After the holidays, Circuit Court Judge Robert Meadows will take over Indian River County’s criminal docket, inheriting a veritable mountain of backlogged felony cases.
“I’ll have 1,100 cases on my docket, and that’s being conservative,” Meadows told Vero Beach 32963.
Meadows is taking on the challenge from Judge Dan Vaughn, who managed the bulk of the felony cases as COVID-19 wreaked havoc on hearing schedules and suspended jury trials entirely for seven months.
Bad as the current backlog is, it could have – in Meadows’ view – been a lot worse.
“Dan Vaughn knows how to move a docket,” Meadows said, and credited him with doing an amazing job of adapting to ever-changing COVID-19 restrictions on criminal courts.
Virtual proceedings may have helped keep civil, probate and other courts on track, Meadows said, but “you could not use Zoom for criminal proceedings except for first appearances and arraignments. Once you got past first appearances and arraignments, everything had to be in person.”
Even before the pandemic, Vaughn inherited hundreds of felonies from Judge Cynthia Cox, who had tried to unsuccessfully to clear a backlog of 700 cases before handing over the criminal docket to Vaughn in January 2019.
No one could have predicted what would happen in March 2020, when pandemic lockdowns halted court proceedings and no jury trials occurred for seven months.
COVID-19 quarantines at the jail, sick lawyers, witnesses and defendants upended hearing schedules. Hundreds of defendants were granted blanket continuances by memo, month after month.
Unfortunately people kept committing felonies during the pandemic, so the growing pile of cases aging in the system accumulated into a mountain. In December 2021, Vero Beach 32963 reviewed court records and found more than 1,800 open or re-opened felony cases hung in the Indian River County Clerk of the Court case system.
Since 2023 judicial assignments were announced in September, Meadows, Vaughn and the 19th Circuit’s Chief Judge Charles A. “Tony” Schwab have devised a new scheduling system for felony trials.
Under the current system, dozens of cases are routinely set for trial on the same morning, so lawyers and defendants must show up ready to try the case, with witnesses on stand-by. But then only one or two cases – typically the oldest – proceed to jury selection that week.
The rest are continued, tossed back into the pile for a later date. It puts a tremendous amount of stress on overworked prosecutors and public defenders.
Senior judges like Joe Wild, David Morgan, Robert Pegg and Paul Kanarek have been brought in to help Vaughn focus on selected felony trials, and Meadows hopes to use senior judges even more if the budget allows.
Under the new system, Meadows will set two cases for trial each trial week, with two backups in case defendants take a plea. Attorneys, defendants, victims, witnesses and law enforcement officers involved in the case will know on Thursday that the case will be tried the following week. That way everyone will have the weekend to prepare. Juries will be selected on Mondays.
Shorter trials will start on Tuesday or Thursday. Longer trials for major crimes will be handled on different weeks, hopefully by senior judges, Meadows said.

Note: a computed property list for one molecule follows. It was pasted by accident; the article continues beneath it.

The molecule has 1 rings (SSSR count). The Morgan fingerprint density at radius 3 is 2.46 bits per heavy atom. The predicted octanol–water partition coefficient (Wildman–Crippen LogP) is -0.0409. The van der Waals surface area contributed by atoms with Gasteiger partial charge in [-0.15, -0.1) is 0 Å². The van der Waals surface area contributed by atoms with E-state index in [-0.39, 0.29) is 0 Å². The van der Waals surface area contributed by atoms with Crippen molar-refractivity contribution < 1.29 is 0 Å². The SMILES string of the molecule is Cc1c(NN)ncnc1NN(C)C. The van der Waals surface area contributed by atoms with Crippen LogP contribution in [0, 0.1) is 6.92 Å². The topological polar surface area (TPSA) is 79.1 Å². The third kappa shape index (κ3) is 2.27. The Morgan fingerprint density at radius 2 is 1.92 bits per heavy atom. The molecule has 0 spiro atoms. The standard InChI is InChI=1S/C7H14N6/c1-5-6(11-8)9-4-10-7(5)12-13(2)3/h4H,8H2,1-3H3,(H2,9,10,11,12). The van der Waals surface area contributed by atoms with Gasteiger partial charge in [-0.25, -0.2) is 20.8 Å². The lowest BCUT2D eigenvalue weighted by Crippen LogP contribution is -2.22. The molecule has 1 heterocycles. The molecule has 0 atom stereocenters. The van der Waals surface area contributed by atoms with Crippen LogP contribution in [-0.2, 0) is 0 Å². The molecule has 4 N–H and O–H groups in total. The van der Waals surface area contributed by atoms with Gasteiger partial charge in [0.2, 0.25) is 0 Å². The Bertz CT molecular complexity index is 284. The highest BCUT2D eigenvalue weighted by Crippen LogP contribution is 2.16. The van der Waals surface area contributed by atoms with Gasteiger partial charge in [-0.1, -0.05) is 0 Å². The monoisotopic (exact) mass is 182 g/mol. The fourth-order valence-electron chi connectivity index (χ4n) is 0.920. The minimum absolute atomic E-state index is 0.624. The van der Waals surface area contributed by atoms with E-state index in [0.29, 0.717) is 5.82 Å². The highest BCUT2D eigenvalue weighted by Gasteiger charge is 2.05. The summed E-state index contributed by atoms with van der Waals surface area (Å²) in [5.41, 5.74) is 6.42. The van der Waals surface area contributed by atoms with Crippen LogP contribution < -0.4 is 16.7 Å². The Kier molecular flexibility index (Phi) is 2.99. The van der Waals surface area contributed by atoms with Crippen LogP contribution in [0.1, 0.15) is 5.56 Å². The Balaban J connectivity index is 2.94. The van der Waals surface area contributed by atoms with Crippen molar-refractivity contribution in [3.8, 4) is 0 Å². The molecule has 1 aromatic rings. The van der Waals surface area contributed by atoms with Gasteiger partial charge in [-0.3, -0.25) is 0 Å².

Meadows will also hear changes of pleas at 8:30 every morning, giving defendants ample opportunity to access his court, as Vaughn does. For defendants who have been in custody for an extended period of time, the court will be offering more “time served” plea deals. This will help jail overcrowding and clear cases off the felony docket.
It’s typical for county and circuit court judges to emerge out of the State Attorney’s Office after having served a decade or more prosecuting criminal cases of increasing severity, or to seek an elected judicial office after a career track of high school, college, law school and then a private trial law practice.
But Meadows went to law school after retiring from the Indian River County Sheriff’s Office at the rank of lieutenant. Before graduating from Appalachian School of Law in 2004, Meadows worked on road patrol, traffic and as a detective in the Investigations Division. He left the Sheriff’s Office in 1997 with 23 years of service.
After being admitted to the Florida Bar in 2005, the Vero Beach native practiced criminal defense, family law and civil litigation for 13 years. “I’ve been on both sides,” he said.
He’s currently assigned to the juvenile offender docket, plus he handles other types of cases including probate, dependency and the issuance of protection orders. Meadows also presides over hearings for people in custody in accordance with Florida’s Baker and Marchman acts, and this year he’s taken on a portion of the felony cases to help out.
Starting in January, a portion of Circuit Court Judge Victoria Griffin’s court time will be set aside to assist with the felony docket. Meadows said Griffin will handle felony hearings, pleas and trials one or two weeks per month. To accomplish this, the probate docket will be divided among several judges.
If the backlog of serious criminal cases that mushroomed during the COVID-19 pandemic is not whittled down significantly during Meadows’ turn on the felony bench, the jail will be filled with more long-term residents like seven-year resident Asbury Lee Perkins, who awaits sentencing for a first-degree murder conviction for killing his business partner and estranged wife Cynthia Betts.